The True Meaning of 'Sorry'
When I was pregnant and had very small babies, I thought that I never wanted to be one of those people that made their children “say sorry.” I can’t stand forcing a small child to use words they don’t understand, in a social world that simply demands things of them that don’t make sense. I wanted my children to understand sorry from the heart, not just say it.
But at the same time, I didn’t want to never teach my children explicitly what sorry is — a family that never says sorry, never deals with hurt, never goes back and see’s what they could do better; that is not the kind of emotional unattached family I was building. We discuss things, deal with them, and don’t let emotions go cold and hard.
When my oldest began to communicate, we had to do everything explicitly. Diagnosed with a developmental delay, and likely on the autism spectrum, he began to speak at three, toilet at four, and interact on a more “normal” level at five. Now six, he “looks” normal to others, but he will always struggle with things that his brother and sister have learned “naturally” at much younger ages. We had to learn how to break things down in steps, lists, and help him find his own way through the day until he had them internalized.
So when others were demanding their three year olds to say sorry, I was hoping my three year old would say mama.
At the same time, that explicitness has been a great strength in our house and to my parenting. There is no expecting a child to simply do something because they “should,” and it makes me realize that even my “neurotypical” children need to have things laid out explicitly and helpfully, gently guiding them to the next step, not demanding age inappropriate things of them. Learning to say sorry is one of those things that taught me that we need to do things with our children at the age and space that they’re at.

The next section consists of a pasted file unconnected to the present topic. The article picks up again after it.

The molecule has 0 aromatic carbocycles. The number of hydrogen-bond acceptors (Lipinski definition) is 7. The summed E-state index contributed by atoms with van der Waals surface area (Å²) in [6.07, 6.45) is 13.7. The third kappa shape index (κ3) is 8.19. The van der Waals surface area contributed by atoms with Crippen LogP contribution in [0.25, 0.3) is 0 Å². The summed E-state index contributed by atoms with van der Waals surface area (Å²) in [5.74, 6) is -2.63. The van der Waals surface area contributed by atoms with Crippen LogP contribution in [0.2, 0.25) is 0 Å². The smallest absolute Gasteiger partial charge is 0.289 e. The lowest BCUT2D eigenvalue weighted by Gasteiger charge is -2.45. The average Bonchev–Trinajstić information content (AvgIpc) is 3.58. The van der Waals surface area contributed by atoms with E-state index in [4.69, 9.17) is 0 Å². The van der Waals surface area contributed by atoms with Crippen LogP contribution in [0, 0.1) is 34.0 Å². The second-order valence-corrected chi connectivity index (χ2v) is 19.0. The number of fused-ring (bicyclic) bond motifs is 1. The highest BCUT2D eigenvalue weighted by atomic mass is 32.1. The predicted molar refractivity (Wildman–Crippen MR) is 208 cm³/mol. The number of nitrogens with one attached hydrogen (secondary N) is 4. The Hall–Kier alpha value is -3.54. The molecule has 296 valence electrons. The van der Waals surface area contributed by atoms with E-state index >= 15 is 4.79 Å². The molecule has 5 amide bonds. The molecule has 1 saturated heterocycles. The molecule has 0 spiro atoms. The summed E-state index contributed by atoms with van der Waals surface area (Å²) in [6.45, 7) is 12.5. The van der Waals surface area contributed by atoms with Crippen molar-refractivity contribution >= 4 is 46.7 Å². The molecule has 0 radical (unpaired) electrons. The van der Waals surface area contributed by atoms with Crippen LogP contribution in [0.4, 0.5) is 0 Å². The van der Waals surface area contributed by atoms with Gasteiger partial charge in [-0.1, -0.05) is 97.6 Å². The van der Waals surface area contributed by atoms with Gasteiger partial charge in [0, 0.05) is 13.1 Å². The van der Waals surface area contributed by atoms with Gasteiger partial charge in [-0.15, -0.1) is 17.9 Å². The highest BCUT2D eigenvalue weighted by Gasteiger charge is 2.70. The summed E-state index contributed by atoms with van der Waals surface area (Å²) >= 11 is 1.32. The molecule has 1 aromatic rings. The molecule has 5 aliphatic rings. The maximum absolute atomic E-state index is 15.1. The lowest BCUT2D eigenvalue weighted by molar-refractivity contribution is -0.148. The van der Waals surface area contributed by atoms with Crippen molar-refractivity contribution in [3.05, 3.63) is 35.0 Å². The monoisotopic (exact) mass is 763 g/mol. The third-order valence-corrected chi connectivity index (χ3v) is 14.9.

So the steps for saying sorry grew. Why did we say sorry? What was the social and emotional point of it all?
Well, first, I really did want my children to attend to their siblings, to notice what they had done with and to their family members. If someone is crying, that person should never be left alone to cry by themselves, unless they have asked to be alone. If someone is hurt, everyone, regardless of fault, should help them with that hurt.
So sorry is about attention. It is about attending to someone; it is about stopping and thinking about someone else. So I never want to hear my child say sorry and roll their eyes, or to yell “sorry, sorry, sorry” and run away. So let’s start with stopping, and if saying sorry is part of that, then great, because sorry in English does mean, “I feel bad about what’s happened and I took a moment to acknowledge it.”
So first I began with getting my children to stop, I talked about the word sorry, but I didn’t use the phrase “say sorry” —I started with “let’s help our sister/friend/mommy and take a moment” and later on talked about “apologizing” and saying sorry to mean just that.
But that’s not enough, is it? Once we’ve taken a moment, that person is still hurt, still crying, still in need of help. We have attended to them, but what are we now going to do with our attention?
So the next step is to ask if they’re okay. If they are, then saying sorry might be enough. If the person is fine, then we can attend only for a moment and get back to playing trains. At least the person knows that we will listen and take them seriously the next time they need to be heard.
And if they’re not okay, we need to ask them what help they need, right? So we do, and we listen, and we do what they ask — perhaps with a little bit of reasonableness thrown in from mommy. Hugs, booboo bags or rebuilding the layout are often all the other child really wants. And both children see mommy come up with the help she gives, and realizes that they can be the givers of those helps as well.